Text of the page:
Ileodictyon gracile: The Ultimate Mushroom Guide
About The Ileodictyon gracile Mushroom
Ileodicyton gracile is common in forests and woodlands, coastal heaths and urban areas throughout the southwest. It belongs to a group commonly referred to as stinkhorns. The latticed basket-like structure develops within a spherical receptacle or ‘egg’ from which it erupts in the later stages of development. The ‘eggs’ may develop to be about 30mm in diameter. The fully developed, but tightly packed, basket eventually erupts (front left) and rapidly expands to its full size of about 80mm diameter when the ‘egg’ splits.
The spore mass, which sticks to the lattice structure, has a foul odor that attracts flies and other insects that help to spread the spores.
Unlike many similar mushrooms, it often detaches itself from its base.
This species has often been confused with Ileodictyon cibarium. It is of similar size, shape, and color, but it differs by having much narrower, mostly smooth arms which become noticeably broader at their junction and which are quite flattened in cross-section.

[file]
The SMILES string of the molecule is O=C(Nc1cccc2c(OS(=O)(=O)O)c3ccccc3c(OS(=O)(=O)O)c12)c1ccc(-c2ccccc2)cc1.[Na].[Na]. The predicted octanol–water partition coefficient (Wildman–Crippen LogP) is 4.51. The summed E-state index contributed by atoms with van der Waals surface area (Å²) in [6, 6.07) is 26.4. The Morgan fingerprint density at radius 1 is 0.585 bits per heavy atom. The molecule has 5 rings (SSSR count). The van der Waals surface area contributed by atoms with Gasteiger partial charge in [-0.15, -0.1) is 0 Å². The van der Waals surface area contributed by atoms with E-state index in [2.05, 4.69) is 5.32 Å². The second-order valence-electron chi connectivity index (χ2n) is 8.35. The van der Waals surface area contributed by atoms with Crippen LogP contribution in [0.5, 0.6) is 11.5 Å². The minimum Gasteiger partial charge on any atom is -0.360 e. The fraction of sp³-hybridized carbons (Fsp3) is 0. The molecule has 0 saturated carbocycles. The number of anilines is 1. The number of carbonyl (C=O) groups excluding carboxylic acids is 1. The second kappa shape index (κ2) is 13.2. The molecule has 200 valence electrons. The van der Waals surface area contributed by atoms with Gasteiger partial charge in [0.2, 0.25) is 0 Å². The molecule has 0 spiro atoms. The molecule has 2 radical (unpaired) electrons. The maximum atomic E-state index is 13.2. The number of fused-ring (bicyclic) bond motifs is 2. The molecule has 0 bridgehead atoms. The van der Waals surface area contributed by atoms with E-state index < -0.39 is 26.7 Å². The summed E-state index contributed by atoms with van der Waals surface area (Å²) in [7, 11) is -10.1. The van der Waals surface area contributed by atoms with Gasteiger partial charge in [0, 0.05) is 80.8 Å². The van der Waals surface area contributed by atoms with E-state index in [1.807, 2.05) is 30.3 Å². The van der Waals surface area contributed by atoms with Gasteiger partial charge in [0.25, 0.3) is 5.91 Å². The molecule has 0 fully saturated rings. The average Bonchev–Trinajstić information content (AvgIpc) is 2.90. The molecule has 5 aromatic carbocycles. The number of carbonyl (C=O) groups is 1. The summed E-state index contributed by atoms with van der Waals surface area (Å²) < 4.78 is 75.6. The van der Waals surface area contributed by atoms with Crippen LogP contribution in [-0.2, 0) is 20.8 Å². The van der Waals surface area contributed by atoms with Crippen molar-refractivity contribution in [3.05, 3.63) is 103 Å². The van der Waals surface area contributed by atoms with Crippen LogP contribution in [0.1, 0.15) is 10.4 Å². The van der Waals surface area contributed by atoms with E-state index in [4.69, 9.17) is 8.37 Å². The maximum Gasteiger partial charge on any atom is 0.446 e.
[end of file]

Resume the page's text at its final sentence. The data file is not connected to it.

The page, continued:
Other names: Smooth Cage.
Ileodictyon gracile Identification
Saprobic; growing alone or gregariously; in woods or cultivated areas; year-round in tropical and subtropical areas; Australia, Tasmania, Samoa, Japan, Africa, and Europe.
Initially, a whitish "egg" up to 3 cm across, attached to white cords; rupturing, with the mature fruiting body emerging as a more or less round, cage-like structure, 4-20 cm across, forming 10-30 polygons; arms smooth, somewhat flattened, about 5 mm in diameter but thickened at the intersections, white underneath the olive-brown spore slime (formed on the inner surfaces of the arms); the egg tissue creating a whitish volva, but the mature structure detaching from it.
Spores 4.5-6 x 1.5-2.5 µ; ellipsoid; smooth.
Ileodictyon gracile profile
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